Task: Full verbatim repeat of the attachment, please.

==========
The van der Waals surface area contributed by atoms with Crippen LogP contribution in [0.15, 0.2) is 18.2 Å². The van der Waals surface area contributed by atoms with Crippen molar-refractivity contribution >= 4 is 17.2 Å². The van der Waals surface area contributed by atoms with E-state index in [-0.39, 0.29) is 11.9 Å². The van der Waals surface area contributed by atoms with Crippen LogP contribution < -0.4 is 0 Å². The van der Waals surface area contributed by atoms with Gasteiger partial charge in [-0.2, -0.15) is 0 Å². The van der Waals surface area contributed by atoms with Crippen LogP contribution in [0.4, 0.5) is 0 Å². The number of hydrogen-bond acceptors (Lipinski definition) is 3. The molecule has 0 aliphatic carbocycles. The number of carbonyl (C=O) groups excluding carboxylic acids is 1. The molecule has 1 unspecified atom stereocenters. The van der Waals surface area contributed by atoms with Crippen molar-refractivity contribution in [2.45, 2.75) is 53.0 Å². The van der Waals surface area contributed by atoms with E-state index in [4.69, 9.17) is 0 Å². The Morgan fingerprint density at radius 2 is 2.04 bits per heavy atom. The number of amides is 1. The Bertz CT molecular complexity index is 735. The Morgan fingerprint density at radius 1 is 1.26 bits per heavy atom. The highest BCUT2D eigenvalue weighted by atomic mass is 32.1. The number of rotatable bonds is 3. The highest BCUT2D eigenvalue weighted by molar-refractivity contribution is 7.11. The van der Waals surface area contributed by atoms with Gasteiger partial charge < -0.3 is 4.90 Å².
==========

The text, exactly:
The van der Waals surface area contributed by atoms with Crippen LogP contribution in [0.15, 0.2) is 18.2 Å². The van der Waals surface area contributed by atoms with Crippen molar-refractivity contribution >= 4 is 17.2 Å². The van der Waals surface area contributed by atoms with E-state index in [-0.39, 0.29) is 11.9 Å². The van der Waals surface area contributed by atoms with Crippen LogP contribution < -0.4 is 0 Å². The van der Waals surface area contributed by atoms with Gasteiger partial charge in [-0.2, -0.15) is 0 Å². The van der Waals surface area contributed by atoms with Crippen LogP contribution in [0.4, 0.5) is 0 Å². The number of hydrogen-bond acceptors (Lipinski definition) is 3. The molecule has 0 aliphatic carbocycles. The number of carbonyl (C=O) groups excluding carboxylic acids is 1. The molecule has 1 unspecified atom stereocenters. The van der Waals surface area contributed by atoms with Crippen molar-refractivity contribution in [2.45, 2.75) is 53.0 Å². The van der Waals surface area contributed by atoms with E-state index in [4.69, 9.17) is 0 Å². The Morgan fingerprint density at radius 2 is 2.04 bits per heavy atom. The number of amides is 1. The Bertz CT molecular complexity index is 735. The Morgan fingerprint density at radius 1 is 1.26 bits per heavy atom. The highest BCUT2D eigenvalue weighted by atomic mass is 32.1. The number of rotatable bonds is 3. The highest BCUT2D eigenvalue weighted by molar-refractivity contribution is 7.11. The van der Waals surface area contributed by atoms with Gasteiger partial charge < -0.3 is 4.90 Å².